Supreme Court to consider whether ex-soldier can be tried without a jury.
Can a former soldier accused in connection with a fatal shooting in Northern Ireland 44 years ago be deprived by prosecutors of the right to jury trial? That important question will be considered by the Supreme Court at a hearing planned for next March.
Dennis Hutchings (pictured), 77, denies attempted murder and attempting to cause grievous bodily harm. In 1974, he was serving with the Life Guards in County Armagh. His patrol came across a man they suspected of being an IRA terrorist. The man, John Patrick Cunningham, was shot when he refused to stop. It emerged later that Cunningham was a vulnerable adult with learning difficulties.
After a police investigation in 1974, Hutchings had been told he would not face charges. But his case was reviewed in 2013 by the Police Service of Northern Ireland’s historical enquiries team. In 2015, Hutchings was arrested at his home in Cornwall and brought to Northern Ireland for questioning. He was charged with attempted offences because it was not clear which soldier had fired the shots that killed Cunningham.
Trials without juries in Northern Ireland date back to 1973. To deal with the problem of jury intimidation, a commission had recommended that terrorist cases should be tried by a judge sitting alone in court. These became known as Diplock courts after the law lord who chaired the commission.
Diplock courts were abolished by the Justice and Security (Northern Ireland) Act 2007. But, in introducing that legislation, the government said that special arrangements were still needed to protect jurors from intimidation in a small number of exceptional cases. So the act allows the Northern Ireland director of public prosecutions to issue a certificate requiring a defendant to be tried without a jury – but only if the DPP is satisfied the administration of justice might be impaired by a jury trial and he suspects one of four specified conditions is met.
Three of these conditions involve proscribed organisations – in other words, terrorists. But condition 4 is that the offence was ‘committed to any extent (whether directly or indirectly) as a result of, in connection with or in response to religious or political hostility of one person or group of persons towards another’. Explaining why condition 4 was needed, the minister referred to recent sectarian rioting and said prosecutors might not be able to prove that a defendant involved in such violence belonged to a proscribed organisation.
In April 2016, the then Northern Ireland DPP, Barra McGrory QC, issued a certificate under the act preventing Hutchings being tried by a jury. McGrory subsequently said he suspected the offences that the former Life Guard was facing had been committed ‘in connection with or in response to the political hostility of members (or suspected members) of the Provisional IRA towards those who believe Northern Ireland should remain a part of the United Kingdom’.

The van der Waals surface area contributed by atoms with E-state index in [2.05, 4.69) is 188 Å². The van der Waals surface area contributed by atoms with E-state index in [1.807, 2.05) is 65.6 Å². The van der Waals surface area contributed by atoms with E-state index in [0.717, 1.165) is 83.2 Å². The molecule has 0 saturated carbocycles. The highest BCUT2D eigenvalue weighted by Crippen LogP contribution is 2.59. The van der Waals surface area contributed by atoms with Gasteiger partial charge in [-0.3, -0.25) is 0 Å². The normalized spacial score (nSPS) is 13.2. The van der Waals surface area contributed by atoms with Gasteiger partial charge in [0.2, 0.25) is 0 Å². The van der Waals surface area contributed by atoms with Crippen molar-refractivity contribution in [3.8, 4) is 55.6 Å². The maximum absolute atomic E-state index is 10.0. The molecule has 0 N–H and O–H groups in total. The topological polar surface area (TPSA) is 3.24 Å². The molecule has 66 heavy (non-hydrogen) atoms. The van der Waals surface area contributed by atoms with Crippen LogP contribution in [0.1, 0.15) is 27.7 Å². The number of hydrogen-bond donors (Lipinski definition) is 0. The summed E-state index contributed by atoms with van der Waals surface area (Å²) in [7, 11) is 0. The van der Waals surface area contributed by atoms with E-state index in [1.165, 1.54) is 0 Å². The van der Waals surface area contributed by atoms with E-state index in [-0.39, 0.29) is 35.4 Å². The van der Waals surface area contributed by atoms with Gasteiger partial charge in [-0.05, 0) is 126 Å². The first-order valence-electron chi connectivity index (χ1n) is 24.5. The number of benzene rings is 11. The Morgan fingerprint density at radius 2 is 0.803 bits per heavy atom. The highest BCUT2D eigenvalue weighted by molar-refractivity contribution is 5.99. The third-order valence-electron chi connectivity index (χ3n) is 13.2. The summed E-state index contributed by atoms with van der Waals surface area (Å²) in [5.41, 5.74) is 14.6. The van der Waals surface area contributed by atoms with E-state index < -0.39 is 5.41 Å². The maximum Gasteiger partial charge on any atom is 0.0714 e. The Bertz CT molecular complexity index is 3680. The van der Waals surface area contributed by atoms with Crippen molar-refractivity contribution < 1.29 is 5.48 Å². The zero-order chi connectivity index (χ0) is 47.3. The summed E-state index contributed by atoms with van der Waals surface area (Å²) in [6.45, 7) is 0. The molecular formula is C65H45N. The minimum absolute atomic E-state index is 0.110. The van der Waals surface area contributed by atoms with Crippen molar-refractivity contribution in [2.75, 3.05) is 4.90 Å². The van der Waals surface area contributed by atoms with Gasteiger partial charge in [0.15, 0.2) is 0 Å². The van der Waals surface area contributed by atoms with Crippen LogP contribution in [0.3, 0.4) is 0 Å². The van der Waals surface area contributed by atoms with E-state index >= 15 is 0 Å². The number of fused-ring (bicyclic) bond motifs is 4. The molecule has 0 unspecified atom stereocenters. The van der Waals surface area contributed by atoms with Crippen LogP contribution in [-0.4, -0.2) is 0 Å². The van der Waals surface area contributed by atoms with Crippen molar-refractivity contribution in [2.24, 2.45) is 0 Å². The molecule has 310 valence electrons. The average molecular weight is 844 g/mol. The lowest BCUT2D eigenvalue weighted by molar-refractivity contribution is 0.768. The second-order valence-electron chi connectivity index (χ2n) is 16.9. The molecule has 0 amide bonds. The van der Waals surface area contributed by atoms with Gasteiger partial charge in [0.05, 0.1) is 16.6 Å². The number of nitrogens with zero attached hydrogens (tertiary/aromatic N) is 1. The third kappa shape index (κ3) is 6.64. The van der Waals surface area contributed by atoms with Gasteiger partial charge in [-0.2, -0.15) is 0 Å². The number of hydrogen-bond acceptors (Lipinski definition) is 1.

Unless jurors have direct links with defendants, we do not usually question them about their opinions – still less exclude them from serving as a result
Hutchings sought judicial review of the DPP’s decision but his application was dismissed by a divisional court in Belfast at the end of last year. Giving judgment, Sir John Gillen asked whether, ‘in the fractured society in which we live in Northern Ireland, someone or more on the jury might entertain a prejudice against or a partiality in favour of a soldier fighting terrorism’. In the court’s view, McGrory had a solid basis for being satisfied ‘that there was a risk of a biased juror in this case’.
In July, the Supreme Court granted Hutchings permission to appeal. His counsel had said that the DPP’s justification for invoking the condition was ‘wholly fanciful’. James Lewis QC claimed it amounted to saying that because troops were in Northern Ireland as a result of sectarian violence any offence committed by a member of the security forces would come within condition 4. The divisional court had found the statutory wording ‘manifestly wide enough to embrace the scenario of the British Army engaging with suspected members of the IRA’. But, he argued, the Supreme Court should adopt the purposive construction that parliament had intended, confining the legislation to the immediate context of sectarian violence.
In addition, Lewis maintained that the ordinary rules of natural justice should apply in a case where a member of the executive was removing a person’s fundamental right. Hutchings had been given no opportunity to make representations before the DPP’s certificate had been issued; McGrory had refused to disclose the materials on which he had based his decision and his reasons were ‘manifestly inadequate’.
I would add only this. There is no suggestion of jury intimidation here. The divisional court may well have been right in saying that potential jurors in this case may turn out to be prejudiced, biased or partisan. But, unless jurors have direct links with defendants, we do not usually question them about their opinions – still less exclude them from serving as a result.